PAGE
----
Among various medical fields in Japan, dermatology attracts one of the largest amounts of payment from the Pharma. Indeed, our previous research elucidated that Executive Board members of the Japanese Dermatological Association (JDA) received the second highest payments in the median values among those representing 18 basic medical fields in Japan [5]. The plausible explanations of this is a large market size (JPY 203 billion (US$186 million) in 2016) and development of novel and expensive biologic therapies over the last decade, such as ustekinumab (STELARA, approval year 2011), adalimumab (HUMIRA, approval year 2016), secukinumab (COSENTYX, approval year 2014) and brodalumab (LUMICEF, approval year 2016), as well as novel ointments.

Clinical Practice Guidelines (CPGs) stipulate official statements and recommendations concerning clinical questions and treatment options relating to specific diseases [6]. Thus, the authors of CPGs often become attractive targets for Pharma with commercial interests in the specific diseases, both in Japan and globally [79] as a possible means of influencing the contents of CPGs to the eventual financial benefit of their own companies [10,11]. Pharma making payments may be aggressively and unethically promoting the sale and use of their drugs. Therefore, we hypothesized that, by examining dermatology CPG authors in Japan who received financial payments from Pharma, we could elucidate whether the amount of money received would be higher among those authoring a larger number of CPGs or in cases where the CPGs recommended the use of drugs newly marketed by the companies making the payments.


Study setting

The JDA was established in 1900 and had 12,080 general members as of March 2019. It is regarded as the primary professional medical society in the Japanese clinical dermatology field with the following roles: to publish academic journals in both English and Japanese, to operate Certification Board examinations in dermatology, and to publish official dermatology CPGs. On the website of the JDA, we obtained 45 dermatology CPGs, complete with their identified authors, that were freely and publicly available as of December 2019. We considered the 32 guidelines published from the beginning of 2015 to the end of 2018 (S1 Table), following a previous study [12].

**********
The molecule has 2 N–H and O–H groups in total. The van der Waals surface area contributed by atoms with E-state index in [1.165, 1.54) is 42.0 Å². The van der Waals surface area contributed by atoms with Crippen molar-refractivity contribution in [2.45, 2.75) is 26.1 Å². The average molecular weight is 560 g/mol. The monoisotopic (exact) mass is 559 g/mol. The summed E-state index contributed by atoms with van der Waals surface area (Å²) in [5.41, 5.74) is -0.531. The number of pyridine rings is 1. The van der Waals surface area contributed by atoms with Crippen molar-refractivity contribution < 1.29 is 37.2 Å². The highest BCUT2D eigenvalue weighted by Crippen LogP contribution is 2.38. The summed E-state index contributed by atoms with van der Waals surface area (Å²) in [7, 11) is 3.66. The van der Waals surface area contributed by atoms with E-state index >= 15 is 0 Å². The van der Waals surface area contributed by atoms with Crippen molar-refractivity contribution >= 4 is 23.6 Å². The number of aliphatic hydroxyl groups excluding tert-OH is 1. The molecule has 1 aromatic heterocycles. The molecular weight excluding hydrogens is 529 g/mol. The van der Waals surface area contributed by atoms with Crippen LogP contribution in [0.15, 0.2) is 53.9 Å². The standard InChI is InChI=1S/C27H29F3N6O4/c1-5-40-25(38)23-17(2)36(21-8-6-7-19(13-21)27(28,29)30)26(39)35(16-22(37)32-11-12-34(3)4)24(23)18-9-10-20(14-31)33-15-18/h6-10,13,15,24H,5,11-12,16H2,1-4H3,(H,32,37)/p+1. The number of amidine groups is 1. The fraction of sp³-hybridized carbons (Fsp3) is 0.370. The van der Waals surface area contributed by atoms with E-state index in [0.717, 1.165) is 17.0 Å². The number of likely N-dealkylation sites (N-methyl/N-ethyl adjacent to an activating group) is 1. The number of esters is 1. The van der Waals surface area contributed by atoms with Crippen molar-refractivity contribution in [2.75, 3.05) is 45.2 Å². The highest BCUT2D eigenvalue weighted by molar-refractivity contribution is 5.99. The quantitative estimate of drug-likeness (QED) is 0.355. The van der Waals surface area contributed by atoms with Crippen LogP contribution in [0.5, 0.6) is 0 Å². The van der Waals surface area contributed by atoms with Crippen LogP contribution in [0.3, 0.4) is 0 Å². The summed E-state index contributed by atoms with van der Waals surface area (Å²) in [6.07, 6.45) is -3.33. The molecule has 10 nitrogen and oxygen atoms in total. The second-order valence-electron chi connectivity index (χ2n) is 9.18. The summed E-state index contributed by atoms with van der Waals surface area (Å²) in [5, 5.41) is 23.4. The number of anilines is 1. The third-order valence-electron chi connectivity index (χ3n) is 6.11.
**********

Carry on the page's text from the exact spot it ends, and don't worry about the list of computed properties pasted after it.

Data collection

We collected data on the CPG authors’ names, gender, medical specialties, affiliations, and positions at their affiliations, using the CPGs’, institutional and other websites. Data of their FCOI disclosures were obtained as published in the CPGs, and we categorized them in the following three groups; no disclosure, disclosure with aggregated data, and disclosure with individual details. We extracted individual details of FCOI disclosure when available to evaluate its consistency with the database specifying the companies that reported payments to individuals and the amount of payments. Data collection related to payment from pharmaceutical companies are described in the following section.

Payment source

Payment data were published on the website of each company which was, at the time, a member of the Japan Pharmaceutical Manufacturing Association (JPMA). We collected the payment data from the 78 and 73 companies (79 companies in total) which belonged to the JPMA in 2016 and in 2017, respectively, as in our previous study [13].

Using the collected data, we generated a unified single database, as follows. First, because no data were published in the form of a spreadsheet or in any standardized fashion, data with character codes were converted into a spreadsheet format. Second, data with no character code were converted into text files using an optical character reader (Yomitori kakumei, version 15; Panasonic Solution Technologies Company, Ltd, Tokyo, Japan). Third, for data protected against any form of reproduction, we used FullShot, version 10 software (Inbit Inc, California, USA) to scan the data and convert the resultant images into text files. Finally, we confirmed that the transformed data were accurately converted by comparing them with the original data. Our database included the names of all individual physicians, their primary affiliated institutions, the amounts of payments made by Pharma, and the forms for the payments. The form of payments used was limited, being categorized into the following three types: payment for lectures, payment for authoring, editing, etc., and consulting fees. The data did not include research payments, meal and the benefits, because the Pharma concerned did not report these as separate, identifiable payments [3].

From the payment database, we extracted payment data reported by each company as having been paid to each individual physician by matching individual names using the Excel function “iferror” and “vlookup”. For each person named in the database we checked to find and remove any and all duplicates. For each person named in the database we checked to find and remove any and all duplicates. For each name included, we also identified the work affiliation specified by the company making a payment and the area and/or specialty of the individuals concerned. We also visited the websites of their main places of work and, where possible, found biographies and photos of the individuals concerned to confirm the identity of the CPG authors.